Some hold to the totality of God’s sovereignty over all aspects of creation including the predetermination of who will or not be saved, to the extent that human free will does not have any influence in this matter.  On the other hand, some hold the completely opposite view. So even though a group of Protestants might agree that  “We are saved by grace through faith in Christ alone”, each denomination interprets and views those words very differently. Slowly, the author began to question his faith and doctrines, even whether he is truly a Christian, since the doctrines and understandings of God that he and other Christians hold are not merely interpreted differently, but rather contradict each other. Since there is only one God, there can never be different contradicting views of Him. As the Gospel of John notes,

“…that they all may be one, as You, Father, are in Me, and I in You; that they also may be one in Us, that the world may believe that You sent Me. And the glory which You gave Me I have given the, that they may be one just as We are one” – John 17:21,22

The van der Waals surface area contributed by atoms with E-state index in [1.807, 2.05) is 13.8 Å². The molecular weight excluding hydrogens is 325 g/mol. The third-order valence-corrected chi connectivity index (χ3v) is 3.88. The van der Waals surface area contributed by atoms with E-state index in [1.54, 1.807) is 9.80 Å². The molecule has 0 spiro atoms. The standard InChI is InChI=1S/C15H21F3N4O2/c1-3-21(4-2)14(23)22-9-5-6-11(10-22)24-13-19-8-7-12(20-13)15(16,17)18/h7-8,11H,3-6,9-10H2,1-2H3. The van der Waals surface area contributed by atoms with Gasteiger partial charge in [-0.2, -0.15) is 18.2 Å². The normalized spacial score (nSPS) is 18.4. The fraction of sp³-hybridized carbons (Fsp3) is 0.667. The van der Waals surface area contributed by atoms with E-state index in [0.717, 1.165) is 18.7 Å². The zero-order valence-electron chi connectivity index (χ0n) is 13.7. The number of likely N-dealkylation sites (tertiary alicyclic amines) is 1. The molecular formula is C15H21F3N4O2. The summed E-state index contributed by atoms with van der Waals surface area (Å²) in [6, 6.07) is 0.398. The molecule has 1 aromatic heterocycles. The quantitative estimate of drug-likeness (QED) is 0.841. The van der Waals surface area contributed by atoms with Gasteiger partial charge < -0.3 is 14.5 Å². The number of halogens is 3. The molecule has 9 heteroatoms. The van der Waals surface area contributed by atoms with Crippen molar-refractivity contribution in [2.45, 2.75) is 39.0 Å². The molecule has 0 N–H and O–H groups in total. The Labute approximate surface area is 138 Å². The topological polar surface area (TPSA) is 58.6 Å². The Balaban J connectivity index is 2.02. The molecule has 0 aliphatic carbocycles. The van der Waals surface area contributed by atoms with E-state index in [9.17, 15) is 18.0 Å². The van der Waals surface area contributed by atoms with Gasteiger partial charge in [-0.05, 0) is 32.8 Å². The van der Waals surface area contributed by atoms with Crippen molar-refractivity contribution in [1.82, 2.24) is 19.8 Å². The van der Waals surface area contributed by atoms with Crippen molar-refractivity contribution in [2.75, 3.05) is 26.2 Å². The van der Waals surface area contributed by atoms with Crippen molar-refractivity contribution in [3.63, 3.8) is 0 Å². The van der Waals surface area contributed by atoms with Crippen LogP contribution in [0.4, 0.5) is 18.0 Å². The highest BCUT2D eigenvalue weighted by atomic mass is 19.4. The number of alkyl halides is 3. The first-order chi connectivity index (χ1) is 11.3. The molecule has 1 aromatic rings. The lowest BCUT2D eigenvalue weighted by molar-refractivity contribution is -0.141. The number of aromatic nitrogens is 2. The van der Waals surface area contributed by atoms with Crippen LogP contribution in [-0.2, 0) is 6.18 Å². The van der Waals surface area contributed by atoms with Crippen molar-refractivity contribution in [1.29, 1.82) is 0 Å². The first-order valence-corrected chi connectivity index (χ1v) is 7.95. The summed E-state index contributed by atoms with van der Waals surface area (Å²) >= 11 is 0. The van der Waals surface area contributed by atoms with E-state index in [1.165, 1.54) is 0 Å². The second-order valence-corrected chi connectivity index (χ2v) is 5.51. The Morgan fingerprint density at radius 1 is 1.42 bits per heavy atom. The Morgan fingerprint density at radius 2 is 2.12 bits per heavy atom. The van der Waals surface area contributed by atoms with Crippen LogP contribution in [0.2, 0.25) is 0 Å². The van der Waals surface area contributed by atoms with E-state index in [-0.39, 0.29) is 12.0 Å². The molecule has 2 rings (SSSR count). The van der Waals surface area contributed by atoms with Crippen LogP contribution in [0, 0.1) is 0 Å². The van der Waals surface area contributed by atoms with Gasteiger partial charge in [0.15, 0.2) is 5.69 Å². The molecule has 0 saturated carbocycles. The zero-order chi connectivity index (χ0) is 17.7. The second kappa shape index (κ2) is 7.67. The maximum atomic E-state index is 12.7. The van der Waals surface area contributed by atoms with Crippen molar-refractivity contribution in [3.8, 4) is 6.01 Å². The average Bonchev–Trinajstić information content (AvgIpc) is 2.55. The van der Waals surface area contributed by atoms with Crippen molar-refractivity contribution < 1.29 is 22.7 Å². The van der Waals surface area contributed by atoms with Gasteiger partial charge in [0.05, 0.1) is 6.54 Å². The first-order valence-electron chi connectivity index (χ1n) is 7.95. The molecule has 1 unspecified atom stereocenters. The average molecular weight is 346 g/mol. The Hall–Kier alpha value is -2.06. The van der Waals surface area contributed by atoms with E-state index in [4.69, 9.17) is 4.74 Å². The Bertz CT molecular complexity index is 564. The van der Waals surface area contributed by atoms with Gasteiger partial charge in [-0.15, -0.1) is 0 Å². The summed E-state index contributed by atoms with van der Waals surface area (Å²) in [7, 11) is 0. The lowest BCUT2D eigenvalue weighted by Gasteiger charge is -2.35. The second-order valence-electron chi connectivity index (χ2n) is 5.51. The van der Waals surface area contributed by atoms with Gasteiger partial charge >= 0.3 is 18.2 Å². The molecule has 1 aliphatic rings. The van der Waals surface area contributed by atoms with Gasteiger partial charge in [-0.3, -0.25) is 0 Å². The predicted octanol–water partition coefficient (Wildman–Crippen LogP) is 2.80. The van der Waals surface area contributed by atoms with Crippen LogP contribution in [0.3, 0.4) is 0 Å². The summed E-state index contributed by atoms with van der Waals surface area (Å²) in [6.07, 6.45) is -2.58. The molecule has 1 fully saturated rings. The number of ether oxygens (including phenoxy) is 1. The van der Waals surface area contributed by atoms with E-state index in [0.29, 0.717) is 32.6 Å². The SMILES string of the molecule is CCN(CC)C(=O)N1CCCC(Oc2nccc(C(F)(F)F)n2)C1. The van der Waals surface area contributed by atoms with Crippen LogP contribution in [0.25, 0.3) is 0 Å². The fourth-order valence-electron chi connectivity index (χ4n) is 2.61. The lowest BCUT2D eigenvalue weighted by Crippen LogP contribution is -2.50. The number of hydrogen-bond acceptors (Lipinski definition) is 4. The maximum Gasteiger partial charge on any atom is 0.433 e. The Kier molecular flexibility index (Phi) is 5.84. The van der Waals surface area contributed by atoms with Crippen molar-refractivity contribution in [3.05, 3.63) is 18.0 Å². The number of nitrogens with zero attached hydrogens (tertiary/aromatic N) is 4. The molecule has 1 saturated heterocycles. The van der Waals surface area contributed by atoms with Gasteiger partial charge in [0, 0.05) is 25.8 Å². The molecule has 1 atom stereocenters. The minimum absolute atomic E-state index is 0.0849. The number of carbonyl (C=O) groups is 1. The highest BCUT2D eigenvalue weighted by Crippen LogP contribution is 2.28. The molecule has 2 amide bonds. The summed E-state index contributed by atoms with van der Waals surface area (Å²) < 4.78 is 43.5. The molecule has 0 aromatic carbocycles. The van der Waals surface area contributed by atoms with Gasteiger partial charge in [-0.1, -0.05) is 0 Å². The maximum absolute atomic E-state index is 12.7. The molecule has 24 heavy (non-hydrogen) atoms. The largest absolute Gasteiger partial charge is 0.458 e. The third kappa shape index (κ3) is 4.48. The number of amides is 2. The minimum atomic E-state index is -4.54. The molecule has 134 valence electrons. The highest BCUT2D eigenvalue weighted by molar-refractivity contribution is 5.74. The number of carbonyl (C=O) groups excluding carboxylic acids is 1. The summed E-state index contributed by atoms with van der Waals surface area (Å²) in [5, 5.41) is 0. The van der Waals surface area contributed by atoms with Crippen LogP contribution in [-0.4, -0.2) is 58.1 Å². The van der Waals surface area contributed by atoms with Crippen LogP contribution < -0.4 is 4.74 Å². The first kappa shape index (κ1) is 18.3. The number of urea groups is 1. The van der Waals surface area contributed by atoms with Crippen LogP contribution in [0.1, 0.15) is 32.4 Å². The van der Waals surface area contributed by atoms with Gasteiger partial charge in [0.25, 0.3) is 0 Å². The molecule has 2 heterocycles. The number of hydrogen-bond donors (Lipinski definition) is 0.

It is apparent then, that there should only be one Church, one Body and one teaching. Not a multiplicity of them.

With these troubling thoughts, Matthew realized that the concept of Sola Scriptura, which is the very root of Protestantism, is in itself, fallible. Therefore, Matthew begins to journey into Roman Catholicism. Yet, there are still unsettling issues such as the idea of Papal infallibility, in which the Pope of Rome has the entire authority and jurisdiction over the entire world of Christianity, and also the common view of  Christ’s saving works and the atonement in the Western church with the understanding of a “substitution” or “satisfaction” concepts, which did not arrive until the very end of the eleventh century.

What led him to Orthodoxy then, is through the discovery of the early Church, the practices, the doctrines, the faith and life. The major differences that he noted were: